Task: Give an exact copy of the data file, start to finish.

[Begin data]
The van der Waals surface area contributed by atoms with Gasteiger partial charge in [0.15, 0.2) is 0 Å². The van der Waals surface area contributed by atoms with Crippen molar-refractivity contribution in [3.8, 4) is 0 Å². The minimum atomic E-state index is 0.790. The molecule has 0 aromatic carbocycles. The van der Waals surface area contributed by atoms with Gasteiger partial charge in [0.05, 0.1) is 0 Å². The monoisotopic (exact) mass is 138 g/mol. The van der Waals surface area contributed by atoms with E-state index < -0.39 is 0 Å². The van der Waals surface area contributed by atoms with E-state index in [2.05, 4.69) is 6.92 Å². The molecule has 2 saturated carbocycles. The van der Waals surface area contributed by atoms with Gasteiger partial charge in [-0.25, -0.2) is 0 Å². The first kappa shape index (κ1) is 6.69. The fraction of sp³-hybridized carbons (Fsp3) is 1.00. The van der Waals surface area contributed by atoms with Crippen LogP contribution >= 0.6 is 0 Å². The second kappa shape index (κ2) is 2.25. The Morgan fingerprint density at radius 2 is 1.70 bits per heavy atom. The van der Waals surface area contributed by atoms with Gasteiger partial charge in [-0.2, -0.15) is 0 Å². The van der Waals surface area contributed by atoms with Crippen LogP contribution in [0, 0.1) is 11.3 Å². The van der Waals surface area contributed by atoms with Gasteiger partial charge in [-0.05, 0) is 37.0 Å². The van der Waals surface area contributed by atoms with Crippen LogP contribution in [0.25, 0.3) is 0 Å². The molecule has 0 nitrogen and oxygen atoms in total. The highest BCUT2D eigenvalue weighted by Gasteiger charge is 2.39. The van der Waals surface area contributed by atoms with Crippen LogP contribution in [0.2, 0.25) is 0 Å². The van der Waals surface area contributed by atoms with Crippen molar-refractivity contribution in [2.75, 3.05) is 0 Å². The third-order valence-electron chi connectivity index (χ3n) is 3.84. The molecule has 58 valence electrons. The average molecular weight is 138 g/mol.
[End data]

The van der Waals surface area contributed by atoms with Gasteiger partial charge in [0.15, 0.2) is 0 Å². The van der Waals surface area contributed by atoms with Crippen molar-refractivity contribution in [3.8, 4) is 0 Å². The minimum atomic E-state index is 0.790. The molecule has 0 aromatic carbocycles. The van der Waals surface area contributed by atoms with Gasteiger partial charge in [0.05, 0.1) is 0 Å². The monoisotopic (exact) mass is 138 g/mol. The van der Waals surface area contributed by atoms with E-state index < -0.39 is 0 Å². The van der Waals surface area contributed by atoms with E-state index in [2.05, 4.69) is 6.92 Å². The molecule has 2 saturated carbocycles. The van der Waals surface area contributed by atoms with Gasteiger partial charge in [-0.25, -0.2) is 0 Å². The first kappa shape index (κ1) is 6.69. The fraction of sp³-hybridized carbons (Fsp3) is 1.00. The van der Waals surface area contributed by atoms with Crippen LogP contribution >= 0.6 is 0 Å². The second kappa shape index (κ2) is 2.25. The Morgan fingerprint density at radius 2 is 1.70 bits per heavy atom. The van der Waals surface area contributed by atoms with Gasteiger partial charge in [-0.2, -0.15) is 0 Å². The van der Waals surface area contributed by atoms with Crippen LogP contribution in [0, 0.1) is 11.3 Å². The van der Waals surface area contributed by atoms with Gasteiger partial charge in [-0.05, 0) is 37.0 Å². The van der Waals surface area contributed by atoms with Crippen LogP contribution in [0.25, 0.3) is 0 Å². The molecule has 0 nitrogen and oxygen atoms in total. The highest BCUT2D eigenvalue weighted by Gasteiger charge is 2.39. The van der Waals surface area contributed by atoms with Crippen LogP contribution in [0.2, 0.25) is 0 Å². The van der Waals surface area contributed by atoms with Crippen molar-refractivity contribution in [2.75, 3.05) is 0 Å². The third-order valence-electron chi connectivity index (χ3n) is 3.84. The molecule has 58 valence electrons. The average molecular weight is 138 g/mol.